Diamond doves are small, beautiful birds, which can be kept as pets, ‘Wiki-Marion’ told me once. Since I knew she enjoys dispensing information, I did not think more about it, until she invited me to see her new pet, “Love”.

A bird of beauty! Light blue-grey head, neck, and breast; dark bill, spotted wings fringed in black; orange eyes. I fell in love with Love. He kept bow-cooing, fluffing his wings, strutting, kissing Marion’s hand. I felt jealous, knowing I could not compete with my friend for the bird’s affections.

Walking back home, I stopped at the park, looking for doves, ducks and this winter’s migratory birds. None had the exquisite and delicate beauty of the diamond dove. I was heartbroken by the time I arrived home, vowing to stop visiting Marion to avoid the pain.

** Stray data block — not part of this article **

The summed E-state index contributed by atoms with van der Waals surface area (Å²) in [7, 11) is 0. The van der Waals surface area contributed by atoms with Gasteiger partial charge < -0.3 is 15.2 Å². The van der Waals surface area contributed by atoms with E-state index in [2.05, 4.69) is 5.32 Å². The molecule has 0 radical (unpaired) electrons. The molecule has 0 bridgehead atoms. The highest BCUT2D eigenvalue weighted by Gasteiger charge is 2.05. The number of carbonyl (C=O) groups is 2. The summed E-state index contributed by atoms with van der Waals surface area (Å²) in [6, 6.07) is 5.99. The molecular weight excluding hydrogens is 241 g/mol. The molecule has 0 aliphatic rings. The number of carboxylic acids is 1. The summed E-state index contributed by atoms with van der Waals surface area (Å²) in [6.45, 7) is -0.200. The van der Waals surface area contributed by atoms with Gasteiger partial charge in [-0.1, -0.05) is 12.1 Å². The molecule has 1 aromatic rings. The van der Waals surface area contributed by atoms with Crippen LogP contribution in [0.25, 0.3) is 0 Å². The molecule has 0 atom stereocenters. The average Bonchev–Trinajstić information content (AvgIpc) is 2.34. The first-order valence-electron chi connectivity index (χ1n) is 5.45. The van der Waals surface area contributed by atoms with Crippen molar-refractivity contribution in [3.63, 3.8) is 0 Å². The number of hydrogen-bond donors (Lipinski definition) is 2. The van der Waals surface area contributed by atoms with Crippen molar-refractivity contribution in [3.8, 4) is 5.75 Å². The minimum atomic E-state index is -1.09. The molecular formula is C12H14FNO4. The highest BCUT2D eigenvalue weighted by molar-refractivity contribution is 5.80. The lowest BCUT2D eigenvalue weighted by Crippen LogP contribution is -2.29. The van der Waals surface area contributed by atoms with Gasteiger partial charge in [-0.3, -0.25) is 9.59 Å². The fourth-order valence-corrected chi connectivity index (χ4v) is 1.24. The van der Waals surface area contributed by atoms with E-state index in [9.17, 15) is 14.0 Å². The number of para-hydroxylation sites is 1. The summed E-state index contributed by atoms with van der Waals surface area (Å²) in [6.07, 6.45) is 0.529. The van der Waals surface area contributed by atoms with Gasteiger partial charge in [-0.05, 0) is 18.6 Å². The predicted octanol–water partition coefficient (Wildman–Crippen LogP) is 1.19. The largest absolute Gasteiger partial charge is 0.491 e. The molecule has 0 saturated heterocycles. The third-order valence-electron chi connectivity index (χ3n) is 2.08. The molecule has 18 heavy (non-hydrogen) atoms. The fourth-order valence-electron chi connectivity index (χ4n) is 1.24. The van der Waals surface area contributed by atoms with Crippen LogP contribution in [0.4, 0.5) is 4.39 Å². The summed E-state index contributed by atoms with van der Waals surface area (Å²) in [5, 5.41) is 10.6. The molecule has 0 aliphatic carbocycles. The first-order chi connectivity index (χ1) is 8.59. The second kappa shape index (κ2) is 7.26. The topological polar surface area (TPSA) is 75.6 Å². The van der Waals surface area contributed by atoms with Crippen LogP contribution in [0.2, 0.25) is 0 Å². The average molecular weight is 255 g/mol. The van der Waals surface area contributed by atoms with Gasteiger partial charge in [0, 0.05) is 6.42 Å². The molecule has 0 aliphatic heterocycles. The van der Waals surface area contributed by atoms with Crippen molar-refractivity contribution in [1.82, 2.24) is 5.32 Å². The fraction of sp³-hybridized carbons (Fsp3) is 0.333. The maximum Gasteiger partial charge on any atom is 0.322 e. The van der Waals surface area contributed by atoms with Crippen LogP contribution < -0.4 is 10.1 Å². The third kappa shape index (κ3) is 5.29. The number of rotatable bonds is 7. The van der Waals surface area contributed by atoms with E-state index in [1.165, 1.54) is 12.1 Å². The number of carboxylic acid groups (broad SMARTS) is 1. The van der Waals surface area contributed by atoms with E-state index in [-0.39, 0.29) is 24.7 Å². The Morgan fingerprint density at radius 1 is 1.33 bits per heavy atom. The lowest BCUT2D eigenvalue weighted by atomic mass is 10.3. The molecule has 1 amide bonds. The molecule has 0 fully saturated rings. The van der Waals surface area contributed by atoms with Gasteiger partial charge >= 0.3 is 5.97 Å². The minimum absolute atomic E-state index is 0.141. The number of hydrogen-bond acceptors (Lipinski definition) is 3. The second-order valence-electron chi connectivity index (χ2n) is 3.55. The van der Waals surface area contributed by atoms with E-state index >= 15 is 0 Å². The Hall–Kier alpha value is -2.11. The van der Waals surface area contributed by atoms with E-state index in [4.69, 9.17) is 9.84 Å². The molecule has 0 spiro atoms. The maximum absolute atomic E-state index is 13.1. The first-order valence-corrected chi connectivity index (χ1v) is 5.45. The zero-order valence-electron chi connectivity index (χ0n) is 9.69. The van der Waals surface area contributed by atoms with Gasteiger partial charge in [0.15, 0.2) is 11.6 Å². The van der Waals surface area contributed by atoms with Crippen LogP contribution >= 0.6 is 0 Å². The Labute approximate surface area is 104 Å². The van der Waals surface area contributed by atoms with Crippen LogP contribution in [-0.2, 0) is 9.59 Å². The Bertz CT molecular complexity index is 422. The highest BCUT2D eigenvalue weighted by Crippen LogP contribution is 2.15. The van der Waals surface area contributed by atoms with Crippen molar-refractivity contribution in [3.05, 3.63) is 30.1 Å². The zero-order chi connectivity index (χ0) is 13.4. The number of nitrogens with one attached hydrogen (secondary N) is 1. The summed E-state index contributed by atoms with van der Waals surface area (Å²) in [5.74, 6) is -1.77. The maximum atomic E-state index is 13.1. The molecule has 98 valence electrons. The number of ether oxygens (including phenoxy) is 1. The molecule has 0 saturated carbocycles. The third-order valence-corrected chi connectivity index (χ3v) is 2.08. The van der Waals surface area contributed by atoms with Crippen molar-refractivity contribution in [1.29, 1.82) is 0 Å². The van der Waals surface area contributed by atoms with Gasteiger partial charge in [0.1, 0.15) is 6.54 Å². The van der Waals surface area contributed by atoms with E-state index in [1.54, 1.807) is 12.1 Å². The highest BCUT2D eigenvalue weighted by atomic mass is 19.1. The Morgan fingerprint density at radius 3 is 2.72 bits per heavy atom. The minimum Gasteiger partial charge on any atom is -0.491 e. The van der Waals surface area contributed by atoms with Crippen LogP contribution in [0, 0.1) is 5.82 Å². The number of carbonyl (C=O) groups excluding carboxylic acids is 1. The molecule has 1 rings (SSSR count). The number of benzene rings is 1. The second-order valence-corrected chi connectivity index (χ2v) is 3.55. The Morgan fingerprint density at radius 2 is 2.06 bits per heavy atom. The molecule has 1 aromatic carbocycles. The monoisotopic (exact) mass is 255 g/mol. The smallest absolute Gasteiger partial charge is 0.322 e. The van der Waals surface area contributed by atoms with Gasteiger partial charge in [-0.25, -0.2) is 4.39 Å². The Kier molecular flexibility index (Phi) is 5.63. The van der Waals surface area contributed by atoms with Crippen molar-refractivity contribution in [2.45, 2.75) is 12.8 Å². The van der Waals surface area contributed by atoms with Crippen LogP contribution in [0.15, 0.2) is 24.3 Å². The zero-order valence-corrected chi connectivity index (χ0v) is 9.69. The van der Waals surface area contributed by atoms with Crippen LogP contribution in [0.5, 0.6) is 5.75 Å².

A few weeks later, she phoned me. “Love died,” she announced.


“These birds seem to fall in love with their owner if they don’t have a bird partner. I encouraged his bonding to me. But that was all I could do – I could not let him mate with my hand as if it were a female! He felt rejected and died of love.”

“It was only an animal. Animals behave differently,” I said, breaking into hysterical laughter.

I put the phone down struck by an acute pang of unease. Who are the animals here, I asked myself, my face burning with shame.


This short story was first published on 52|250 A Year of Flash, January 2011. It can be found here.

For information about the diamond dove, including the dangers of it becoming over-dependent on its owner see here.

Ariadne’s Thread

Recently, I started wanting to learn to knit. My mother knitted, her mother crocheted and they both embroidered. For the first half century of my life, I bluntly refused to touch a needle. Then, out of nowhere, I felt the urge. I googled immediately.